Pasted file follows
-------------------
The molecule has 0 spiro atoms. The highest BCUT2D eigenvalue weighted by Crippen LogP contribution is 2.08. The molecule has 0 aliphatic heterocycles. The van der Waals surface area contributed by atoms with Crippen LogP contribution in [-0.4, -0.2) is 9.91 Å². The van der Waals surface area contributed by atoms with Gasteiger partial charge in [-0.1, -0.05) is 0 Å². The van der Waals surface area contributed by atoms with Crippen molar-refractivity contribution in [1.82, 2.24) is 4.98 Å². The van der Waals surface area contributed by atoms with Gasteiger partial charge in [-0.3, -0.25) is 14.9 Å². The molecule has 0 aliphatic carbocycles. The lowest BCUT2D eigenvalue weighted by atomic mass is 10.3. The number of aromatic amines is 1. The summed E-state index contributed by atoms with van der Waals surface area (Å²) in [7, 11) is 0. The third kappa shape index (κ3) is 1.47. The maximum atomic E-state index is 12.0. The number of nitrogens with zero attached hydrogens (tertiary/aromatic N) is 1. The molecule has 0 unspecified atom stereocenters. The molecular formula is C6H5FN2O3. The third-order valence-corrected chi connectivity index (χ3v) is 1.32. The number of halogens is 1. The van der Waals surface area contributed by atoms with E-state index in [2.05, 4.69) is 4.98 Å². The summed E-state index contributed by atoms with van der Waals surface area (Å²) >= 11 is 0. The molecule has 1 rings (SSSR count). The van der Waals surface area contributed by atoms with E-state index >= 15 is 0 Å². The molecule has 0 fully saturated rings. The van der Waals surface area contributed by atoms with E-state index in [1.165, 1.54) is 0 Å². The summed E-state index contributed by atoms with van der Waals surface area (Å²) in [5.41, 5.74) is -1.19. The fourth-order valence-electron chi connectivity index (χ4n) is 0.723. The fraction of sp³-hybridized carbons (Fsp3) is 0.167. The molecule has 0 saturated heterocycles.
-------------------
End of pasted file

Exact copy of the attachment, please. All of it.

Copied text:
The molecule has 0 spiro atoms. The highest BCUT2D eigenvalue weighted by Crippen LogP contribution is 2.08. The molecule has 0 aliphatic heterocycles. The van der Waals surface area contributed by atoms with Crippen LogP contribution in [-0.4, -0.2) is 9.91 Å². The van der Waals surface area contributed by atoms with Gasteiger partial charge in [-0.1, -0.05) is 0 Å². The van der Waals surface area contributed by atoms with Crippen molar-refractivity contribution in [1.82, 2.24) is 4.98 Å². The van der Waals surface area contributed by atoms with Gasteiger partial charge in [-0.3, -0.25) is 14.9 Å². The molecule has 0 aliphatic carbocycles. The lowest BCUT2D eigenvalue weighted by atomic mass is 10.3. The number of aromatic amines is 1. The summed E-state index contributed by atoms with van der Waals surface area (Å²) in [7, 11) is 0. The third kappa shape index (κ3) is 1.47. The maximum atomic E-state index is 12.0. The number of nitrogens with zero attached hydrogens (tertiary/aromatic N) is 1. The molecule has 0 unspecified atom stereocenters. The molecular formula is C6H5FN2O3. The third-order valence-corrected chi connectivity index (χ3v) is 1.32. The number of halogens is 1. The van der Waals surface area contributed by atoms with E-state index in [2.05, 4.69) is 4.98 Å². The summed E-state index contributed by atoms with van der Waals surface area (Å²) >= 11 is 0. The molecule has 1 rings (SSSR count). The van der Waals surface area contributed by atoms with E-state index >= 15 is 0 Å². The molecule has 0 fully saturated rings. The van der Waals surface area contributed by atoms with E-state index in [1.165, 1.54) is 0 Å². The summed E-state index contributed by atoms with van der Waals surface area (Å²) in [5.41, 5.74) is -1.19. The fourth-order valence-electron chi connectivity index (χ4n) is 0.723. The fraction of sp³-hybridized carbons (Fsp3) is 0.167. The molecule has 0 saturated heterocycles.